Are You Real or Not?

I usually receive anywhere from 50 to 100 non-spam emails a day to my work account. These emails are from clients, other agents, and sometimes potential clients.

Real or Fake?The potential client emails come in two formats, directly from a person to my email address or through a real estate website like Realtor.com, Zillow, etc. to my email address.

Emails that come from a person directly to my account are usually from “real” people. By “real” I mean not some bot that is sending out thousands of phishing emails. They’re from people that know me through someone else or have been referred to me. I find that the emails from the real estate websites are harder to distinguish though. It’s not always clear if they’re real or trying to scam me in some way. Below are three actual emails I recently received from a real estate website. Can you determine which one is not from a real person?

Email 1: “I am interested in putting my property up for sale soon. I am looking for advice on determining my home’s worth and walk-through advice from an agent on what I can do to maximize the value. Pls call my cell or email me anytime.”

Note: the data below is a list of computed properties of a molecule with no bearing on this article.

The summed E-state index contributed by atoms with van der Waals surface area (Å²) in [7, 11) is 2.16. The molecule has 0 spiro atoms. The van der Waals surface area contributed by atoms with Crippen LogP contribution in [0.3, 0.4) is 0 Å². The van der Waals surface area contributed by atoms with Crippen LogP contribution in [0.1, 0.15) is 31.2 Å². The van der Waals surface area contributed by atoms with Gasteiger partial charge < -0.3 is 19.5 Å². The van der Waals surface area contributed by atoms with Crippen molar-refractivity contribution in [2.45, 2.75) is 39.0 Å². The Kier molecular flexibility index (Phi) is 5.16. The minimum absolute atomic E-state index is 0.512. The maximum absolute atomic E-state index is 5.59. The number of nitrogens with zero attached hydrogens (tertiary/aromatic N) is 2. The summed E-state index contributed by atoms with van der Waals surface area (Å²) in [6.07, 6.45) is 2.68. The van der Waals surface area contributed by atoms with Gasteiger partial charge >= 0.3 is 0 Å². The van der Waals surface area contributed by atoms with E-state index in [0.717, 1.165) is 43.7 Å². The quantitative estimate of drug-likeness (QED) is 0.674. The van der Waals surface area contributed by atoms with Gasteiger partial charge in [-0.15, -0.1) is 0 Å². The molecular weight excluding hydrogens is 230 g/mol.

Email 2: “Hi Amy: what is the amount of the real estate taxes??? Thank you, XXXX”

Email 3: “I am Mr. XXXX XXX Japanese origin I need a 4 bed room single family home to buy, in a nice area in any city in your state its going to be a cash buy,price should be $500,000 please send me some listing/MLS Email:XXXXXXX_XX@hotmail.com”

So, which one is a scam/spam? Typically a person is asking a direct question about a specific property. Or they ask to go see a specific property. Or they ask you to come give them a valuation on their home.